Similar pressures are observed at the global level. Interestingly, while in the U.S., greater pressure is coming from the audit committee rather than the full board of directors, at the global level the opposite trend has emerged. Like the U.S., global CFOs are asking for extensive or a great deal of senior management involvement in risk oversight (59 percent of respondents), along with the CEO/president (51 percent) and internal audit (39 percent).

Internal Risk Champions and Committees

Despite greater expectations for more effective risk oversight, most organizations surveyed say they have not yet officially appointed a chief risk officer or senior risk executive equivalent. Global firms appear to be appointing individuals to those leadership positions at higher rates than U.S. respondents (31 percent and 23 percent respectfully).

Global respondents are also more likely to have an internal management-level risk committee (or equivalent committee consisting of at least some internal senior executives) that formally discusses enterprise-level risks. Forty-five percent of global respondents indicate that their organizations have internal risk committees in contrast to only 30 percent of U.S. firms.

Roadblocks to Success

The effectiveness of an organization’s risk oversight strategy, regardless of the country, is greatly influenced by challenges that can thwart program success. Both U.S. and global survey participants identified a number of shared challenges; however, they experience them in different degrees.

Almost half (47 percent) of global respondents and 56 percent of U.S. respondents believe competing priorities are an extensive or significant barrier to ERM. Insufficient resources to strengthen risk oversight were noted as extensive to significant for 47 percent of global and 52 percent of U.S. respondents. Also, just over one-third of both global (38 percent) and U.S. (39 percent) respondents have extensive to significant concerns that ERM will add unneeded bureaucracy, while 36 percent of global firms and 44 percent of U.S. respondents believe the lack of perceived value for ERM is extensive to significant.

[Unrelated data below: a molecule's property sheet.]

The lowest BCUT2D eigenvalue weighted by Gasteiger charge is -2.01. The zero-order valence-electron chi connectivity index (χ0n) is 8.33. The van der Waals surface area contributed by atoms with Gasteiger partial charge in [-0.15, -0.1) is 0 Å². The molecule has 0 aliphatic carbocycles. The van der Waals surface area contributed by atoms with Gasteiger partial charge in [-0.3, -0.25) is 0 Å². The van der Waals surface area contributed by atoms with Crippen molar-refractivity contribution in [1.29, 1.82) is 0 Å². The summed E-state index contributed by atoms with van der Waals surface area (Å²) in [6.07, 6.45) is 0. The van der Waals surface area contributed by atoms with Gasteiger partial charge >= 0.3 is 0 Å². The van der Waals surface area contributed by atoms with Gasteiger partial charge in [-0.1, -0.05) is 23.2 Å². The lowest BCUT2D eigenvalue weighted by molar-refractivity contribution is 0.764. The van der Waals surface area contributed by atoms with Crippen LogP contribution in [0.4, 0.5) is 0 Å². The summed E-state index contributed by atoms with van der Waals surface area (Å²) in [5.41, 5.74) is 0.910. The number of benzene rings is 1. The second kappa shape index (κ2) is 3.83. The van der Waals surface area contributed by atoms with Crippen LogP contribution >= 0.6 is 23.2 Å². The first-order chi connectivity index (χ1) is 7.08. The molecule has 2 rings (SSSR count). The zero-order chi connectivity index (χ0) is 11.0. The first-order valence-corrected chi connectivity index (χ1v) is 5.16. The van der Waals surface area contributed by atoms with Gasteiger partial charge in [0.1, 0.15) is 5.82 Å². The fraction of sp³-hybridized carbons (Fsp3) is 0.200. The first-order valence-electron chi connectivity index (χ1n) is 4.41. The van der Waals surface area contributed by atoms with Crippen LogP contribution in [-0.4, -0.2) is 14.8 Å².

A Strong Defense

With a business environment still firmly in the clutches of an economic recession, organizations of all types and sizes will continue to be confronted by an evolving range of risks that will test the strength and resiliency of not only the leadership team but also the organization as a whole. In addition, results from the AICPA and CIMA surveys reveal that although global organizations may be further down the ERM path than those in the U.S., significant strides remain to be made in most parts of the world. However, a risk-oversight strategy customized to an organization’s goals, structure and culture, and wielding management’s confidence and support, can be the best weapon against the risks that continue to thrive in an uncertain and complex global economy.       

To read the joint paper, click here.

About the Authors of "Enterprise Risk Oversight: A Global Analysis of its Current State"  

Mark S. Beasley, CPA, Ph.D.
, is the Deloitte Professor of Enterprise Risk Management and director of the ERM Initiative at North Carolina State University. He earned his Ph.D. at Michigan State University.

Bruce C. Branson, Ph.D., is a professor of accounting and associate director of the ERM Initiative at North Carolina State University. He received his Ph.D. from Florida State University.

Bonnie V. Hancock, M.S., is the executive director of the ERM Initiative and is also an executive lecturer in accounting at North Carolina State’s College of Management. She earned her BBA in Accounting at the College of William and Mary and an MS in Taxation from Georgetown University.